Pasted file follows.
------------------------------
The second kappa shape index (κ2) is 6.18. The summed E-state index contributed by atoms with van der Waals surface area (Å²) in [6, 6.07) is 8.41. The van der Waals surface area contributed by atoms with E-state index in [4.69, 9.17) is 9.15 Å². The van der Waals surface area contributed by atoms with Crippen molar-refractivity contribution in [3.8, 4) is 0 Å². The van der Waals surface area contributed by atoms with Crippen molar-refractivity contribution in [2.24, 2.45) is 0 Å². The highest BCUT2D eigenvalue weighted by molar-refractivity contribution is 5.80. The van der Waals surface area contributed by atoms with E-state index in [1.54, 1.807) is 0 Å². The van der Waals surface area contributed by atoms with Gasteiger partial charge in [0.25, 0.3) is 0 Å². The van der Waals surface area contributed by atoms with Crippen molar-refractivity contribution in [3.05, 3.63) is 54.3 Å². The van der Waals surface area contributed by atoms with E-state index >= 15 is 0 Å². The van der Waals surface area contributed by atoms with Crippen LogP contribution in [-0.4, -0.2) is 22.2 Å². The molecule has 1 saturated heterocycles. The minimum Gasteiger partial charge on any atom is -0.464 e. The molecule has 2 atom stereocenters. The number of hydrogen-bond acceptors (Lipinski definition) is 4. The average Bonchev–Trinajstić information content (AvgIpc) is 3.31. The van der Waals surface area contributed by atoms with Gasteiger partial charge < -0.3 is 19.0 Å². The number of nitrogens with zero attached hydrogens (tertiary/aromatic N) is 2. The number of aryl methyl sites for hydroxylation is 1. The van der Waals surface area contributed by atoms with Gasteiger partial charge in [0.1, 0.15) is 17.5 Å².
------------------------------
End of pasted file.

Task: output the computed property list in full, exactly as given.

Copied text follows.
The second kappa shape index (κ2) is 6.18. The summed E-state index contributed by atoms with van der Waals surface area (Å²) in [6, 6.07) is 8.41. The van der Waals surface area contributed by atoms with E-state index in [4.69, 9.17) is 9.15 Å². The van der Waals surface area contributed by atoms with Crippen molar-refractivity contribution in [3.8, 4) is 0 Å². The van der Waals surface area contributed by atoms with Crippen molar-refractivity contribution in [2.24, 2.45) is 0 Å². The highest BCUT2D eigenvalue weighted by molar-refractivity contribution is 5.80. The van der Waals surface area contributed by atoms with E-state index in [1.54, 1.807) is 0 Å². The van der Waals surface area contributed by atoms with Gasteiger partial charge in [0.25, 0.3) is 0 Å². The van der Waals surface area contributed by atoms with Crippen molar-refractivity contribution in [3.05, 3.63) is 54.3 Å². The van der Waals surface area contributed by atoms with E-state index >= 15 is 0 Å². The van der Waals surface area contributed by atoms with Crippen LogP contribution in [-0.4, -0.2) is 22.2 Å². The molecule has 1 saturated heterocycles. The minimum Gasteiger partial charge on any atom is -0.464 e. The molecule has 2 atom stereocenters. The number of hydrogen-bond acceptors (Lipinski definition) is 4. The average Bonchev–Trinajstić information content (AvgIpc) is 3.31. The van der Waals surface area contributed by atoms with Gasteiger partial charge < -0.3 is 19.0 Å². The number of nitrogens with zero attached hydrogens (tertiary/aromatic N) is 2. The number of aryl methyl sites for hydroxylation is 1. The van der Waals surface area contributed by atoms with Gasteiger partial charge in [0.1, 0.15) is 17.5 Å².